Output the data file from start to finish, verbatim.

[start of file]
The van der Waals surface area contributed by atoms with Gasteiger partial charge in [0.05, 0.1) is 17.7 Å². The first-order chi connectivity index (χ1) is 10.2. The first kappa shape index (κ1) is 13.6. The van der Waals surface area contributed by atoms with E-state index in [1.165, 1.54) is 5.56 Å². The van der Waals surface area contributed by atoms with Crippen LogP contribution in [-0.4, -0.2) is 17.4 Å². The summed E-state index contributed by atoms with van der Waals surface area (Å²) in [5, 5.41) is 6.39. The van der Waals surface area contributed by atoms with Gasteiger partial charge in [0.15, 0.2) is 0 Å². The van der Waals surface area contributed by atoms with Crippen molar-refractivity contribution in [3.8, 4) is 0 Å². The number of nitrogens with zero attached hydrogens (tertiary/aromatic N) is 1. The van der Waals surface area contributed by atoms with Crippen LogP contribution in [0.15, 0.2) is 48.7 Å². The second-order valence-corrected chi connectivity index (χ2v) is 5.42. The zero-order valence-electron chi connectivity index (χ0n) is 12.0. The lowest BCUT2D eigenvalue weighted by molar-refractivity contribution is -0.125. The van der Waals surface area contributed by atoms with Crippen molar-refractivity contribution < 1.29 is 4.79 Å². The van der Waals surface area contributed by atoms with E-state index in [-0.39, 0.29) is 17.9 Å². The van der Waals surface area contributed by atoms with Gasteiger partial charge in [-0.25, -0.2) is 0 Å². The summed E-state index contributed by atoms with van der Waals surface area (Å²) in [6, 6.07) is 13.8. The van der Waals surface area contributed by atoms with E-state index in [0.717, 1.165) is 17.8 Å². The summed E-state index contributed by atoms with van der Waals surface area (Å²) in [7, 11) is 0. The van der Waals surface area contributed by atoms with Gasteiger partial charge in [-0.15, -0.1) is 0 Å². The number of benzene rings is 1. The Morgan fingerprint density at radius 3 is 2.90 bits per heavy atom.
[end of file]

The van der Waals surface area contributed by atoms with Gasteiger partial charge in [0.05, 0.1) is 17.7 Å². The first-order chi connectivity index (χ1) is 10.2. The first kappa shape index (κ1) is 13.6. The van der Waals surface area contributed by atoms with E-state index in [1.165, 1.54) is 5.56 Å². The van der Waals surface area contributed by atoms with Crippen LogP contribution in [-0.4, -0.2) is 17.4 Å². The summed E-state index contributed by atoms with van der Waals surface area (Å²) in [5, 5.41) is 6.39. The van der Waals surface area contributed by atoms with Gasteiger partial charge in [0.15, 0.2) is 0 Å². The van der Waals surface area contributed by atoms with Crippen molar-refractivity contribution in [3.8, 4) is 0 Å². The number of nitrogens with zero attached hydrogens (tertiary/aromatic N) is 1. The van der Waals surface area contributed by atoms with Crippen LogP contribution in [0.15, 0.2) is 48.7 Å². The second-order valence-corrected chi connectivity index (χ2v) is 5.42. The zero-order valence-electron chi connectivity index (χ0n) is 12.0. The lowest BCUT2D eigenvalue weighted by molar-refractivity contribution is -0.125. The van der Waals surface area contributed by atoms with Crippen molar-refractivity contribution < 1.29 is 4.79 Å². The van der Waals surface area contributed by atoms with E-state index in [-0.39, 0.29) is 17.9 Å². The van der Waals surface area contributed by atoms with Gasteiger partial charge in [-0.25, -0.2) is 0 Å². The summed E-state index contributed by atoms with van der Waals surface area (Å²) in [6, 6.07) is 13.8. The van der Waals surface area contributed by atoms with E-state index in [0.717, 1.165) is 17.8 Å². The summed E-state index contributed by atoms with van der Waals surface area (Å²) in [7, 11) is 0. The van der Waals surface area contributed by atoms with Gasteiger partial charge in [-0.15, -0.1) is 0 Å². The number of benzene rings is 1. The Morgan fingerprint density at radius 3 is 2.90 bits per heavy atom.